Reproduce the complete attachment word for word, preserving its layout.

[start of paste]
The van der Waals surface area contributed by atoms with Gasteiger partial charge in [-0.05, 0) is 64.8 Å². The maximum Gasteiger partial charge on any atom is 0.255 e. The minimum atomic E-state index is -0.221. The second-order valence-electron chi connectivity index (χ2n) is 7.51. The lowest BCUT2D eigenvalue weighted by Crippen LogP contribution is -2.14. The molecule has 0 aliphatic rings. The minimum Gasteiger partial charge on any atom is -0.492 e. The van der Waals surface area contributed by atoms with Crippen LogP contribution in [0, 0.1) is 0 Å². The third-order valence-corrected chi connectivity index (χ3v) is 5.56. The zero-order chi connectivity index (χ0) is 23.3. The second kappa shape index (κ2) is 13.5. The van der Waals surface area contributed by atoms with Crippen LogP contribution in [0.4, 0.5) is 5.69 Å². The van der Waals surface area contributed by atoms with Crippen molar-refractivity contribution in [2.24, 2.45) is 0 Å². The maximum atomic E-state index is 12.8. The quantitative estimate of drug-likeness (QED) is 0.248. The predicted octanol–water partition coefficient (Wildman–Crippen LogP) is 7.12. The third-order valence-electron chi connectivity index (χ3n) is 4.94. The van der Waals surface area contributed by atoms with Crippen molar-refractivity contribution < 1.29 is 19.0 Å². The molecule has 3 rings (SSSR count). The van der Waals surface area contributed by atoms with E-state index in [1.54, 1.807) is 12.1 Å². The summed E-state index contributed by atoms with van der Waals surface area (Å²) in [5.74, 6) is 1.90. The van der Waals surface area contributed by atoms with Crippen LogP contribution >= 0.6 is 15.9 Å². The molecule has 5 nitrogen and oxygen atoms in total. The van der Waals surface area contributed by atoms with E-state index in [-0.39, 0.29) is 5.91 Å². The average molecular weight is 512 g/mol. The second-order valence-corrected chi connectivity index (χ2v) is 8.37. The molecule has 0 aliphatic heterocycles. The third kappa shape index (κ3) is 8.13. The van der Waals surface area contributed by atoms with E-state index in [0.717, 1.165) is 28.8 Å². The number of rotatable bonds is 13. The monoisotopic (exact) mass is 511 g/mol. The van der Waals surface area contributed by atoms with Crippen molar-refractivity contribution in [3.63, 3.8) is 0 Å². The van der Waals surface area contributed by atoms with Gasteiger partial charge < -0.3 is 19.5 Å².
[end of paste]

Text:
The van der Waals surface area contributed by atoms with Gasteiger partial charge in [-0.05, 0) is 64.8 Å². The maximum Gasteiger partial charge on any atom is 0.255 e. The minimum atomic E-state index is -0.221. The second-order valence-electron chi connectivity index (χ2n) is 7.51. The lowest BCUT2D eigenvalue weighted by Crippen LogP contribution is -2.14. The molecule has 0 aliphatic rings. The minimum Gasteiger partial charge on any atom is -0.492 e. The van der Waals surface area contributed by atoms with Crippen LogP contribution in [0, 0.1) is 0 Å². The third-order valence-corrected chi connectivity index (χ3v) is 5.56. The zero-order chi connectivity index (χ0) is 23.3. The second kappa shape index (κ2) is 13.5. The van der Waals surface area contributed by atoms with Crippen LogP contribution in [0.4, 0.5) is 5.69 Å². The van der Waals surface area contributed by atoms with Crippen molar-refractivity contribution in [2.24, 2.45) is 0 Å². The maximum atomic E-state index is 12.8. The quantitative estimate of drug-likeness (QED) is 0.248. The predicted octanol–water partition coefficient (Wildman–Crippen LogP) is 7.12. The third-order valence-electron chi connectivity index (χ3n) is 4.94. The van der Waals surface area contributed by atoms with Crippen molar-refractivity contribution < 1.29 is 19.0 Å². The molecule has 3 rings (SSSR count). The van der Waals surface area contributed by atoms with E-state index in [1.54, 1.807) is 12.1 Å². The summed E-state index contributed by atoms with van der Waals surface area (Å²) in [5.74, 6) is 1.90. The van der Waals surface area contributed by atoms with Crippen LogP contribution >= 0.6 is 15.9 Å². The molecule has 5 nitrogen and oxygen atoms in total. The van der Waals surface area contributed by atoms with E-state index in [-0.39, 0.29) is 5.91 Å². The average molecular weight is 512 g/mol. The second-order valence-corrected chi connectivity index (χ2v) is 8.37. The molecule has 0 aliphatic heterocycles. The third kappa shape index (κ3) is 8.13. The van der Waals surface area contributed by atoms with E-state index in [0.717, 1.165) is 28.8 Å². The number of rotatable bonds is 13. The monoisotopic (exact) mass is 511 g/mol. The van der Waals surface area contributed by atoms with Crippen molar-refractivity contribution in [3.63, 3.8) is 0 Å². The van der Waals surface area contributed by atoms with Gasteiger partial charge < -0.3 is 19.5 Å².